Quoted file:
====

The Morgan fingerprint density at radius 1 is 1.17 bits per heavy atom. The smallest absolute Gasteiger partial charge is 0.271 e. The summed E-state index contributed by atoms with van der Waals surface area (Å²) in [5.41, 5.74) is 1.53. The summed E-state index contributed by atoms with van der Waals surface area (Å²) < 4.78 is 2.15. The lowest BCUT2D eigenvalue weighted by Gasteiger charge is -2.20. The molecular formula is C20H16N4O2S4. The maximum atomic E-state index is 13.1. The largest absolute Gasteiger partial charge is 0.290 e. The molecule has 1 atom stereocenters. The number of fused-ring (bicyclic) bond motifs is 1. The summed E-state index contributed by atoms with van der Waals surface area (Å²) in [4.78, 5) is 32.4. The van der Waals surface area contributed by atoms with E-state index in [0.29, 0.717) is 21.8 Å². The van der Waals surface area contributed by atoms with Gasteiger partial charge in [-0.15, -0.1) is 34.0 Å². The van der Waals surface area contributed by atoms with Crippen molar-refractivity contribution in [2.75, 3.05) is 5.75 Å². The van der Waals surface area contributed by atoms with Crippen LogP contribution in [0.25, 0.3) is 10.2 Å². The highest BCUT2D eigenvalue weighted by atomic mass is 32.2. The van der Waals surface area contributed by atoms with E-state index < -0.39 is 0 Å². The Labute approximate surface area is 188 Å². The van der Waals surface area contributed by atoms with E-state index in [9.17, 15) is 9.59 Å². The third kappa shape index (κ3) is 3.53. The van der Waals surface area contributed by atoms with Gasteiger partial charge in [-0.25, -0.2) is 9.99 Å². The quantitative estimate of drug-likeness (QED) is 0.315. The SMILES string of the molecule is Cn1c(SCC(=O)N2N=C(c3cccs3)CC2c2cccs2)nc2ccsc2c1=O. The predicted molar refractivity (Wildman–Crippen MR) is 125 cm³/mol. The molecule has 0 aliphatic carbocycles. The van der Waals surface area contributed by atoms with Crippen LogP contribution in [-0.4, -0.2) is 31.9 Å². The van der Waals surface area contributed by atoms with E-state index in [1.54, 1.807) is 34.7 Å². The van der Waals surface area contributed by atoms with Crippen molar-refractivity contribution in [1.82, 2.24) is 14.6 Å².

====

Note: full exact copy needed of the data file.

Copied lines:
The Morgan fingerprint density at radius 1 is 1.17 bits per heavy atom. The smallest absolute Gasteiger partial charge is 0.271 e. The summed E-state index contributed by atoms with van der Waals surface area (Å²) in [5.41, 5.74) is 1.53. The summed E-state index contributed by atoms with van der Waals surface area (Å²) < 4.78 is 2.15. The lowest BCUT2D eigenvalue weighted by Gasteiger charge is -2.20. The molecular formula is C20H16N4O2S4. The maximum atomic E-state index is 13.1. The largest absolute Gasteiger partial charge is 0.290 e. The molecule has 1 atom stereocenters. The number of fused-ring (bicyclic) bond motifs is 1. The summed E-state index contributed by atoms with van der Waals surface area (Å²) in [4.78, 5) is 32.4. The van der Waals surface area contributed by atoms with E-state index in [0.29, 0.717) is 21.8 Å². The van der Waals surface area contributed by atoms with Gasteiger partial charge in [-0.15, -0.1) is 34.0 Å². The van der Waals surface area contributed by atoms with Crippen molar-refractivity contribution in [2.75, 3.05) is 5.75 Å². The van der Waals surface area contributed by atoms with Crippen LogP contribution in [0.25, 0.3) is 10.2 Å². The highest BCUT2D eigenvalue weighted by atomic mass is 32.2. The van der Waals surface area contributed by atoms with E-state index < -0.39 is 0 Å². The Labute approximate surface area is 188 Å². The van der Waals surface area contributed by atoms with E-state index in [9.17, 15) is 9.59 Å². The third kappa shape index (κ3) is 3.53. The van der Waals surface area contributed by atoms with Gasteiger partial charge in [-0.25, -0.2) is 9.99 Å². The quantitative estimate of drug-likeness (QED) is 0.315. The SMILES string of the molecule is Cn1c(SCC(=O)N2N=C(c3cccs3)CC2c2cccs2)nc2ccsc2c1=O. The predicted molar refractivity (Wildman–Crippen MR) is 125 cm³/mol. The molecule has 0 aliphatic carbocycles. The van der Waals surface area contributed by atoms with Crippen LogP contribution in [-0.4, -0.2) is 31.9 Å². The van der Waals surface area contributed by atoms with E-state index in [1.54, 1.807) is 34.7 Å². The van der Waals surface area contributed by atoms with Crippen molar-refractivity contribution in [1.82, 2.24) is 14.6 Å².